Is it Time to Divorce Cafepress?
Beginning June 1st:We’ll start setting prices in the Marketplace, and Shopkeepers will receive a 10% commission off the final retail prices from all Marketplace sales. This change provides our shoppers with consistent pricing that’s competitive with other online retail stores. It also allows us to better invest in a quality retail experience and continued growth… With the Marketplace, we spend a great deal of resources to drive quality traffic through marketing and search engine marketing.
So now they set the retail price of our designs in their marketplace and we only get 10% of the commission. So as you can see from the above example, they are charging $28 for the same shirt I charge $23.99. Now instead of a $4 commission I am only getting $2.80 and they are getting a $5.20 profit on top of their base $19.99. What’s more, they can undercut our retail price as well encouraging people to buy from the marketplace versus from us, thus causing a loss in commissions as well. In the beginning we figured it would be ok because we would make up the difference in volume as they were updating the search algorithm thus driving more sales. In fact the opposite happened. Sales since June have dropped off considerably in the marketplace.
We spend money on Google Ad Words to drive traffic directly to wacksack.com but being on a limited budget it’s not much and we certainly can’t compete with what a company the size of Cafepress can do. Besides their shear size means they will take up most if not all of the first page of search results. Even when I do a specific search on Google of “cornhole ‘got hole’ tshirt”, you have to go through four pages of mostly Cafepress links to get to one that has WackSack in it. The best analogy of the situation would be renting kiosk space from Walmart but they put you in the back of the store while promoting and selling your products in the front. It’s too hard to compete.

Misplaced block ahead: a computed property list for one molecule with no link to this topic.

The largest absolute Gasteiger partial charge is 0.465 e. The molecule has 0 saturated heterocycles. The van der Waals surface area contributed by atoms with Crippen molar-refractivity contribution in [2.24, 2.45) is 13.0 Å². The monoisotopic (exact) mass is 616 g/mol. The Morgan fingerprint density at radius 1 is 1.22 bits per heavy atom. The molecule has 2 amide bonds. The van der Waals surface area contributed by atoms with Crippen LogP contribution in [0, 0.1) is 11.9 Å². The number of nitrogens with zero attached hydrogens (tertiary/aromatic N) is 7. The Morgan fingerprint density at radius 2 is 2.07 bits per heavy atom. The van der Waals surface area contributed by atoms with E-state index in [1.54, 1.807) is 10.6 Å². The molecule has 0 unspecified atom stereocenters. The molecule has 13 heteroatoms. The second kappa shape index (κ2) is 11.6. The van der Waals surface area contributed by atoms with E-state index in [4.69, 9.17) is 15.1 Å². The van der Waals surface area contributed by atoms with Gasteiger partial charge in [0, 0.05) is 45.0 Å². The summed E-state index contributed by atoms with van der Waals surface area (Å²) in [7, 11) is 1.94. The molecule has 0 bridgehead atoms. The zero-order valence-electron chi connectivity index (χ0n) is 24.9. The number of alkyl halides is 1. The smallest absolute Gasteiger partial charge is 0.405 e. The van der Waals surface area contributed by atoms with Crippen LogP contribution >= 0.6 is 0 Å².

So now we have to make a decision. The first obvious response is to remove the ability of CP to sell our designs in their marketplace. This may move us up in the search rankings. The few sales the marketplace has been making won’t be missed, but we keep holding out hope that the algorithm will finally kick in.
The bigger and more drastic decision is whether or not to drop using Cafepress all together and go with a competitor like Spreadshirt or Zazzle. This is like a divorce because the decision will invariably mean a lot of time, effort and angst. Between work and trying to post a few times a week, my time is limited as it is. The thought of redoing all those countless hours to remake our site somewhere else is not something we are looking forward to.
I know there are webcomic writers that host their own stores. Do you use a Print on Demand service? Which one? Good and Bad?
Follow me via TWITTER updates. or you can share this cartoon by clicking one of the below.